“No, there is a… procedure. It is very tentative. A theory has been proposed that a slight ‘leak’ in the subspace processing linkage between the implant structure and the controlling AI is allowing outside information to be injected into the stream, causing destructive interference with the implant structure associated with processing within the Cerebrum. The process by which this may be occurring is not clear. A further…”

“Doctor, I must return to work. Will this process heal my heir, or do I need to fund another clinic to research the issue?

“Director, it is the considered opinion of this institute that, at the present time, this procedure offers the best chance of a recovery. Whether complete recovery or not, I can not say, as it is experimental in nature.”

“Very well, proceed, and notify me when you have something concrete to offer.”

“Director, one more thing… this procedure… well, it is experimental. There is a chance that reprogramming the substrate and realigning the various implantation nodes could render the subject into a permanent persistent vegetative state, with little to no hope of recovery.”

“Do it, and notify me when the procedure is complete.”

The Nurse

The young child, fair headed and light eyed, runs across the carefully manicured lawn, laughing and shouting. Catching sight of Nurse, the child alters course, gaining speed and catapulting into the waiting arms of Nurse, knocking both to the ground. Laughter and giggling continue as Nurse exacts revenge for being spilled onto the ground by the ruthless application of tickles. The child breaks free and speeds off, attention distracted once more, this time by a butterfly, enjoying a child’s golden afternoon in the sun…

With a start, Nurse awakens, sitting in a chair in an opulent waiting room. Gut wrenching, heart aching sensation as the memory of the dream passes across the tapestry of reality. Nurse remembers the child’s birth, the awe and delight as the realization of fair hair and light eyes registered with the doctors and nurses attending. A combination of fair hair and light eyes amongst the Achura is a rare thing, and supposedly signifies great luck, health and wealth for the possessor of such sublime features. Nurse fully believes this child will rise to greatness, all things considered. As the child grows, the superstition appears to have a factual basis. The child is healthy and intelligent, with an engaging personality, all flashing smiles and happy laughter.

Then, the downfall. Increasing lethargy, lack of smiles, lack of laughter, almost no energy followed by a total collapse. Nurse prays to an all compassionate God for intervention, and it seems to be a success. A grueling operation, a few days of recovery, and suddenly the child is back again, providing light and life to an otherwise dark and sterile existence. The child’s relapse almost destroys Nurse; only the fact that there isn’t anyone who, in Nurse’s opinion, can adequately care for the child enables Nurse to go on at all.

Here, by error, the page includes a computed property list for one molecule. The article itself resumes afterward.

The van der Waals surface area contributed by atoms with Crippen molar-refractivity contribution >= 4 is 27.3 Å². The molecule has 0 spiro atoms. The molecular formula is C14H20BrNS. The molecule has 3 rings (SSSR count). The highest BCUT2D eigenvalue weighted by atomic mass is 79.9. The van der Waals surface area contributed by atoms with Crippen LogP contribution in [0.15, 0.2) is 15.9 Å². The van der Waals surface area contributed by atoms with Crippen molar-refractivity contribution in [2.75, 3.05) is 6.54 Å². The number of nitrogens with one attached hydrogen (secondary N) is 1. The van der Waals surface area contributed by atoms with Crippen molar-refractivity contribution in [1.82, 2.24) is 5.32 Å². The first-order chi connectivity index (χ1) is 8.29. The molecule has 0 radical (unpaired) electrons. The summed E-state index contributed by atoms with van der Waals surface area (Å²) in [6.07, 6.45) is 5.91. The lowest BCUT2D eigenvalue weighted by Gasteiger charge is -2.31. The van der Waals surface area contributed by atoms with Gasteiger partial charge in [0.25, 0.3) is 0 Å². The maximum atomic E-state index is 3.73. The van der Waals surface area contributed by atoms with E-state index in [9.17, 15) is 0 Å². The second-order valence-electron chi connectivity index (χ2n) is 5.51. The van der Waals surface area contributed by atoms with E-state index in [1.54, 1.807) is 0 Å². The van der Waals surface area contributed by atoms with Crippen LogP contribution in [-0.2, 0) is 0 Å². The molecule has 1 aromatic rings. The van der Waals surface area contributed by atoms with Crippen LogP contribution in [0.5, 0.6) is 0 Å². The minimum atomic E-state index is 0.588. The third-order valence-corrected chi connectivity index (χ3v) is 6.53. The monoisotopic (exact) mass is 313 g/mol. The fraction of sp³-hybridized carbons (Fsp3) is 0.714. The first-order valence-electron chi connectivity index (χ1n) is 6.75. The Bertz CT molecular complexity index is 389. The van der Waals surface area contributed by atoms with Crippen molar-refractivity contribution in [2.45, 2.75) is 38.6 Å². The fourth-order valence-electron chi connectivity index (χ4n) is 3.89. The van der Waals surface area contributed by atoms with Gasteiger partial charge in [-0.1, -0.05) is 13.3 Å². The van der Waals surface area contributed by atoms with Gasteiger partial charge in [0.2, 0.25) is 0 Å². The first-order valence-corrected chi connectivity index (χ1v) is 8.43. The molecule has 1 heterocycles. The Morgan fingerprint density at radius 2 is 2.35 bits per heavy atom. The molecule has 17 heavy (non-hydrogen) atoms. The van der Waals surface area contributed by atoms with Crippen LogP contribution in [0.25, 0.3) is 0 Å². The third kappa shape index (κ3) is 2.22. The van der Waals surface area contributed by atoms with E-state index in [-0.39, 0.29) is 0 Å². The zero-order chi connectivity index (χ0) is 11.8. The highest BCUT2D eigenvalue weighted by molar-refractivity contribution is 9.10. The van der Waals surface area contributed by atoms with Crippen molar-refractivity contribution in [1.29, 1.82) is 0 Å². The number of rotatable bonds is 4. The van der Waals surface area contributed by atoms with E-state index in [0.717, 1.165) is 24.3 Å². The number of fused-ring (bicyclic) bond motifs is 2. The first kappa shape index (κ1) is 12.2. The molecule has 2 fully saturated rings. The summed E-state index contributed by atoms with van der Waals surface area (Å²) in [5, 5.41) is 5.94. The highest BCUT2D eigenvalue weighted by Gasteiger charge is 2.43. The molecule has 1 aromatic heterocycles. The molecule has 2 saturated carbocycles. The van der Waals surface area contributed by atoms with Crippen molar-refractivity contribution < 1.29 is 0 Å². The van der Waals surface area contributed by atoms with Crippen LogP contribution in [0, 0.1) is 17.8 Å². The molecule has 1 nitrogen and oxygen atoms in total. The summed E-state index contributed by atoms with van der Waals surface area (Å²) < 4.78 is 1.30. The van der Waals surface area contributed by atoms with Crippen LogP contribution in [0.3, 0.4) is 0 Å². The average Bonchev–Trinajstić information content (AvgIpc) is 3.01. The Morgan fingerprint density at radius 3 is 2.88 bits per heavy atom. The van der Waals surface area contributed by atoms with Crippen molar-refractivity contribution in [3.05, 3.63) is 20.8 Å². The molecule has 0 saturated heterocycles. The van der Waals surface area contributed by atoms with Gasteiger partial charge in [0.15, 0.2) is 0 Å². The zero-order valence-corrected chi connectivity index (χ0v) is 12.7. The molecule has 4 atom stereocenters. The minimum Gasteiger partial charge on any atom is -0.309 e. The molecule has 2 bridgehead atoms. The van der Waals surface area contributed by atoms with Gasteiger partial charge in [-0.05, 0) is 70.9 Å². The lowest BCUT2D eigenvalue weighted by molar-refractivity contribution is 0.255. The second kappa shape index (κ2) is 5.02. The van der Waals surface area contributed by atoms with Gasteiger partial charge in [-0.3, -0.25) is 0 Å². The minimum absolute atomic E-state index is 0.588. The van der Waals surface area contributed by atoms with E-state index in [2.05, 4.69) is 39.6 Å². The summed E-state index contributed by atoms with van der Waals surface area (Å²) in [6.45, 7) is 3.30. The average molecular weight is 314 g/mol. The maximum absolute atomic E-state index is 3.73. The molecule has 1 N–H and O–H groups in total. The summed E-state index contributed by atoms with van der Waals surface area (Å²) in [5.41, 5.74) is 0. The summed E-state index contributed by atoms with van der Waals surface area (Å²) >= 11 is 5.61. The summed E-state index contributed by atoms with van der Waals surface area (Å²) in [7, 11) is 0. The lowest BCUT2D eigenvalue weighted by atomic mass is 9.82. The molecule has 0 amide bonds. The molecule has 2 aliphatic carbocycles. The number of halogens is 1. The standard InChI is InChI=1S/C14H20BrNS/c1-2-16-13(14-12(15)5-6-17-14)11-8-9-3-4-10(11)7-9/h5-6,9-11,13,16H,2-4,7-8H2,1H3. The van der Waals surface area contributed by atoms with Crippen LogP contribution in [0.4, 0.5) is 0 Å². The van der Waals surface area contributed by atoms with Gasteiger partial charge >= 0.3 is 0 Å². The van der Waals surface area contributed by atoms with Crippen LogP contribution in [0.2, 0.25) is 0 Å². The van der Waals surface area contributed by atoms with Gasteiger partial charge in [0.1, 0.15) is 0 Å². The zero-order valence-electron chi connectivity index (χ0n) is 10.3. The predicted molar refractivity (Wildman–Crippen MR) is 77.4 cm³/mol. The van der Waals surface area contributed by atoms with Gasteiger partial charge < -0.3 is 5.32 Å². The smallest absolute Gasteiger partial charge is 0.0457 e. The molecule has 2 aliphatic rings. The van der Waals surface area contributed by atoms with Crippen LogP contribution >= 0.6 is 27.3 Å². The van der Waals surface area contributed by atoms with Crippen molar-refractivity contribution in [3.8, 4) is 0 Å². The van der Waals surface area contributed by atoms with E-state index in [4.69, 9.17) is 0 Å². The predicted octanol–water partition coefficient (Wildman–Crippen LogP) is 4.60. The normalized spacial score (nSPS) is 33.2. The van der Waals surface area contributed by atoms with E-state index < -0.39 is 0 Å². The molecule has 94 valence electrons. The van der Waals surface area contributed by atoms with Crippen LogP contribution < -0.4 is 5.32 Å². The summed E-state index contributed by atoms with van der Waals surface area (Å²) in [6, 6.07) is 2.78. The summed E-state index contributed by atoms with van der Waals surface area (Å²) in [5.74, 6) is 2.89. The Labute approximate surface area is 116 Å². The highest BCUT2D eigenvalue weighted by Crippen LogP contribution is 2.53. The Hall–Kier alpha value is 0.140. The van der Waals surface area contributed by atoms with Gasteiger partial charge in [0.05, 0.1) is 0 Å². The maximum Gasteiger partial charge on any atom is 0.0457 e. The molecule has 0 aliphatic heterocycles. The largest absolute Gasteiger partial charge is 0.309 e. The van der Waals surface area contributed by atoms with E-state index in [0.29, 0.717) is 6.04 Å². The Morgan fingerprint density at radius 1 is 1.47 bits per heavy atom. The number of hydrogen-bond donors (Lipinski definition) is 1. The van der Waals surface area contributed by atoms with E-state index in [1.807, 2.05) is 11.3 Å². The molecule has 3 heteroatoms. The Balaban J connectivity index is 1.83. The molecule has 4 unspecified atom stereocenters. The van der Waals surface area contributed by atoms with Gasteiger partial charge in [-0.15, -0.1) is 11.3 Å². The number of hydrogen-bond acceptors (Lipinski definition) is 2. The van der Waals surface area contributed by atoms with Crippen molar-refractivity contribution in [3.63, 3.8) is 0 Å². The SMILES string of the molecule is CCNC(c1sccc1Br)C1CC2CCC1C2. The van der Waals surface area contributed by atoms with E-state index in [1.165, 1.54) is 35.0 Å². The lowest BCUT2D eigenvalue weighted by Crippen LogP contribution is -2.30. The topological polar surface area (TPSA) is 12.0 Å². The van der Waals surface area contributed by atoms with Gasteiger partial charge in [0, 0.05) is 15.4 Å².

And now, this. A second operation, this one as experimental as the first, and potentially even more perilous. Nurse still can’t understand how the Director, even though stern and coldly inhuman in mannerism, can work while this operation is in progress. It is all Nurse can do to sit and remain quiet, as the urge to run down the hall to the operating room, beat on the door and demand an update is almost overwhelming.

One hour down. The doctors have said this operation could last upwards of eight hours. Nurse stares at the unmoving hands of an antique clock in the waiting room. Internal time checks reveal it is in working order, but time is at a standstill. All Nurse can do is wait.

The Commencement

A sterile operating theater, with doctors and nurses surrounding a small figure lying on a padded and cushioned table. Arms and legs strapped to avoid unnecessary movement, the child is covered with a synthetic coverlet, engineered to monitor the body’s vital signs and provide recommendations to attending physicians in the event of abnormality, as well as capable of extruding a nano-technology driven interface to take sudden corrective action if required.

To an observer unfamiliar with the proceedings, the equipment in the room would seem strange. A small half-bowl with a crystalline appearance is situated over the child’s head, although apparently making no direct contact with the child. A medium-sized white box is located on a smaller table, adjacent to the child. A thin cord extends from the box, passing through the crystalline bowl and appearing to plug directly into the Occipital region of the child’s cranium. A crash cart is parked against the far wall; no one thinks it will be of much use in this situation, but regulations are regulations. That is all; despite the complexity and ground-breaking nature of this endeavor, not much else is actually required. The doctors and nurses standing around are also somewhat superfluous; most of the operation is managed, regulated and performed by an advanced AI. However, it is technically an operation, and besides, it cannot hurt to have a few doctors and nurses on hand. In theory, there won’t be much of a person to save residing in that young cranium if the operation turns out badly, but theory is theory, and this is reality. If the child can be saved, these people are prepared to move heaven and earth to make it happen.